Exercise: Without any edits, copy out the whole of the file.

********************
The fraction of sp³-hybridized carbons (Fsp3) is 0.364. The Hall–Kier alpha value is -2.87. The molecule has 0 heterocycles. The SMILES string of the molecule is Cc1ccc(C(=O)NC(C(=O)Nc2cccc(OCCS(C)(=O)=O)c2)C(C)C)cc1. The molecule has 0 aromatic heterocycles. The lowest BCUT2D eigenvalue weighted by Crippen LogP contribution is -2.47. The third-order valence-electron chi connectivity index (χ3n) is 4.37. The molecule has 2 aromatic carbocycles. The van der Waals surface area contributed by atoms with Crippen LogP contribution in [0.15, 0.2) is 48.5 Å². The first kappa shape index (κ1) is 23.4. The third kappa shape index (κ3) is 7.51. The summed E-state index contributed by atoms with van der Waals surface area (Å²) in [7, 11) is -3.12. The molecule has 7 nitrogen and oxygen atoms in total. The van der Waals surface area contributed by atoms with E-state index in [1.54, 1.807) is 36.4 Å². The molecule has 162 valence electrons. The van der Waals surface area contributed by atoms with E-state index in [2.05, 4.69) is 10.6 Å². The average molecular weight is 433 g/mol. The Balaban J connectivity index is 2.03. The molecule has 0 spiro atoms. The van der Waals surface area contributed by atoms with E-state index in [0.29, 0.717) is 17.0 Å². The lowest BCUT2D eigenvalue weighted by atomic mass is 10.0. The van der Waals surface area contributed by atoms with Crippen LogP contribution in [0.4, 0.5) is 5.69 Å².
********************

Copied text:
The fraction of sp³-hybridized carbons (Fsp3) is 0.364. The Hall–Kier alpha value is -2.87. The molecule has 0 heterocycles. The SMILES string of the molecule is Cc1ccc(C(=O)NC(C(=O)Nc2cccc(OCCS(C)(=O)=O)c2)C(C)C)cc1. The molecule has 0 aromatic heterocycles. The lowest BCUT2D eigenvalue weighted by Crippen LogP contribution is -2.47. The third-order valence-electron chi connectivity index (χ3n) is 4.37. The molecule has 2 aromatic carbocycles. The van der Waals surface area contributed by atoms with Crippen LogP contribution in [0.15, 0.2) is 48.5 Å². The first kappa shape index (κ1) is 23.4. The third kappa shape index (κ3) is 7.51. The summed E-state index contributed by atoms with van der Waals surface area (Å²) in [7, 11) is -3.12. The molecule has 7 nitrogen and oxygen atoms in total. The van der Waals surface area contributed by atoms with E-state index in [1.54, 1.807) is 36.4 Å². The molecule has 162 valence electrons. The van der Waals surface area contributed by atoms with E-state index in [2.05, 4.69) is 10.6 Å². The average molecular weight is 433 g/mol. The Balaban J connectivity index is 2.03. The molecule has 0 spiro atoms. The van der Waals surface area contributed by atoms with E-state index in [0.29, 0.717) is 17.0 Å². The lowest BCUT2D eigenvalue weighted by atomic mass is 10.0. The van der Waals surface area contributed by atoms with Crippen LogP contribution in [0.4, 0.5) is 5.69 Å².